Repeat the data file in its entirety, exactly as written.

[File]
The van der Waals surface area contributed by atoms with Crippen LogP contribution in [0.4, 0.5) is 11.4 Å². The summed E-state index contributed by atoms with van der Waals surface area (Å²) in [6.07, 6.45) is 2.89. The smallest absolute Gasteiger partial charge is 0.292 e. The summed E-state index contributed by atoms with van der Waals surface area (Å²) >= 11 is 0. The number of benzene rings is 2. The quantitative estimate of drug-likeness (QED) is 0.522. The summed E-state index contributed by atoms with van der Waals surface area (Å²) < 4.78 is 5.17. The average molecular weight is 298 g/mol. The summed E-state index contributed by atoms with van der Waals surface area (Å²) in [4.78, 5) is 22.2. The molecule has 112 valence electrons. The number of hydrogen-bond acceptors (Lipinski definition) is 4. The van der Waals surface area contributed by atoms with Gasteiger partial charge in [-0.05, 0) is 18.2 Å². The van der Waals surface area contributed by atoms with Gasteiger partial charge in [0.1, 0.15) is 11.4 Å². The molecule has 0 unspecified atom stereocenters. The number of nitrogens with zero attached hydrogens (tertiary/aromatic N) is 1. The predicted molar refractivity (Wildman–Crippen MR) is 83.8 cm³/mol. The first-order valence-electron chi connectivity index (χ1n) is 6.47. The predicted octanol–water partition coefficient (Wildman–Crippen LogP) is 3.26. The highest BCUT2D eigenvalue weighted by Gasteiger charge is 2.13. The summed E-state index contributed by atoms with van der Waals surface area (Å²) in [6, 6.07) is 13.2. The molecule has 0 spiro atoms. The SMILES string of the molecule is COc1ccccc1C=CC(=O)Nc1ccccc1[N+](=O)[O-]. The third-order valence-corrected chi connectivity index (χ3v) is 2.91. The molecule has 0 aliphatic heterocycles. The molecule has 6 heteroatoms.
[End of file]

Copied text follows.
The van der Waals surface area contributed by atoms with Crippen LogP contribution in [0.4, 0.5) is 11.4 Å². The summed E-state index contributed by atoms with van der Waals surface area (Å²) in [6.07, 6.45) is 2.89. The smallest absolute Gasteiger partial charge is 0.292 e. The summed E-state index contributed by atoms with van der Waals surface area (Å²) >= 11 is 0. The number of benzene rings is 2. The quantitative estimate of drug-likeness (QED) is 0.522. The summed E-state index contributed by atoms with van der Waals surface area (Å²) < 4.78 is 5.17. The average molecular weight is 298 g/mol. The summed E-state index contributed by atoms with van der Waals surface area (Å²) in [4.78, 5) is 22.2. The molecule has 112 valence electrons. The number of hydrogen-bond acceptors (Lipinski definition) is 4. The van der Waals surface area contributed by atoms with Gasteiger partial charge in [-0.05, 0) is 18.2 Å². The van der Waals surface area contributed by atoms with Gasteiger partial charge in [0.1, 0.15) is 11.4 Å². The molecule has 0 unspecified atom stereocenters. The number of nitrogens with zero attached hydrogens (tertiary/aromatic N) is 1. The predicted molar refractivity (Wildman–Crippen MR) is 83.8 cm³/mol. The first-order valence-electron chi connectivity index (χ1n) is 6.47. The predicted octanol–water partition coefficient (Wildman–Crippen LogP) is 3.26. The highest BCUT2D eigenvalue weighted by Gasteiger charge is 2.13. The summed E-state index contributed by atoms with van der Waals surface area (Å²) in [6, 6.07) is 13.2. The molecule has 0 spiro atoms. The SMILES string of the molecule is COc1ccccc1C=CC(=O)Nc1ccccc1[N+](=O)[O-]. The third-order valence-corrected chi connectivity index (χ3v) is 2.91. The molecule has 0 aliphatic heterocycles. The molecule has 6 heteroatoms.